Last week (27 March 2024), the Pensions Regulator (TPR) released a report on how it exercised its anti-avoidance powers to secure a £3.5 million payment into the Newburgh Engineering Co Ltd Pension and Assurance Scheme (the “Scheme”).  In essence, corporate restructuring resulted in manufacturing company Newburgh Engineering Co Ltd (the “Employer”) being unable to pay the section 75 debt when it later entered administration. 


  • March 2014 – the Scheme had a Part 3 funding deficit of £2.32 million. 
  • 2005, 2014 and 2017 – the Employer conducted “a series of corporate restructurings whereby significant assets… were transferred to other group entities”. The six companies that received these assets were part of the IMS Group (which “was controlled by a small group of individuals holding multiple concurrent roles within the group”). 
  • October 2018 – the Employer went into administration, thus triggering a section 75 debt of £8.84 million and the Scheme entering into the PPF assessment period.
  • January 2019 – the Employer entered into creditors voluntary liquidation. 

TPR action

Note that the IMS Group was ultimately owned by a trust (a family discretionary trust with over 100 beneficiaries). The IMS Group explained that the restructurings were done to “deliver the maximum funds to the trust in the most efficient manner possible with a view to the trust holding no assets and being in a position to wind up between April 2021 and December 2024”.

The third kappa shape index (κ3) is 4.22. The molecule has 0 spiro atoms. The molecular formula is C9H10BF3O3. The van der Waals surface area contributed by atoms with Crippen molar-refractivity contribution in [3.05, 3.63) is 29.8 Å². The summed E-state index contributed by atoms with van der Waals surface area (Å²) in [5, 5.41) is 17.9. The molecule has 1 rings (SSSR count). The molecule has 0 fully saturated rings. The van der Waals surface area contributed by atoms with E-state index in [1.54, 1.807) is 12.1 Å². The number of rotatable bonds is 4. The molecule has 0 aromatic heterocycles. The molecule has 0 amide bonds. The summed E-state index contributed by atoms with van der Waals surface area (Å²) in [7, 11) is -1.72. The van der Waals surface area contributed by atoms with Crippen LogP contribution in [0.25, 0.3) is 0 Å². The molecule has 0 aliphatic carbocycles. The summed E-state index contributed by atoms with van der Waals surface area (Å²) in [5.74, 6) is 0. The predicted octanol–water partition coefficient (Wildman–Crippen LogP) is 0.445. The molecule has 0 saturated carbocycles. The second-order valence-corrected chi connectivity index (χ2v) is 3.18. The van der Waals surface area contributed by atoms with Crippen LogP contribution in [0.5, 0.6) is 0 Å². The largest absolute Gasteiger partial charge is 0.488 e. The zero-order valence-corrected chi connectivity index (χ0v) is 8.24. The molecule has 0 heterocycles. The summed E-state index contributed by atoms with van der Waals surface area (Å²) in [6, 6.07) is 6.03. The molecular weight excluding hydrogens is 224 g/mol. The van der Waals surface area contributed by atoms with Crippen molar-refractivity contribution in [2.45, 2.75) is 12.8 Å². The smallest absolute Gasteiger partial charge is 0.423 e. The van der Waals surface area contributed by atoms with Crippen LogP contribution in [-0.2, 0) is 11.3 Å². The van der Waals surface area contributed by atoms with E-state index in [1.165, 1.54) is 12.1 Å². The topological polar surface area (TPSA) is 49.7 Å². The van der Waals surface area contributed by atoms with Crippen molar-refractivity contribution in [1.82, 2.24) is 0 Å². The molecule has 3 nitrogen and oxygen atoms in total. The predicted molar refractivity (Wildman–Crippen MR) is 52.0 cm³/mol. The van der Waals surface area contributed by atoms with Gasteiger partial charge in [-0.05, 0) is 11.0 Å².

TPR concluded that:

  • protecting the value of the IMS Group and interests of its shareholders was “undoubtedly the effect” of the restructuring, “irrespective of their intention”, and
  • “no proper mitigations [had been] given to either the Employer or Scheme for this restructuring”. 

Accordingly, in March 2021, TPR issued warning notices seeking financial support directions against the six recipient companies within the IMS Group, on the basis of the significant detriment caused to the scheme between 2005 and 2018.  During this period TPR said that the six companies received “significant financial support” from the employer, whose covenant was eroded to the point of eventual insolvency.  No proper mitigation was provided to the Employer or the Scheme.

Ultimately, TPR agreed a settlement whereby £3.52 million was returned to the Scheme – which TPR cite as a positive result, given that it “represented all the targets’ cash assets and around 80% of their estimated available assets” (albeit much less than the £8.84 million section 75 debt).  The scheme has now transferred to the PPF.


This regulatory action by TPR demonstrates its willingness to act where corporate restructurings have occurred to render a scheme vulnerable, especially where mitigations have not been considered.  It is also a good example of TPR taking a pragmatic approach to reach a settlement where limited assets are available and securing an agreement without disproportionate costs is in the interests of both the scheme members and the PPF.

The action also demonstrates how TPR will exercise its updated regulatory functions - in particular, the new “regulatory oversight” function, which aims to to protect savers via “effective and efficient delivery of regulatory compliance services, targeting schemes and employers”. You can read more about the TPR restructuring here.

This article was written by Callum Duckmanton and Clive Pugh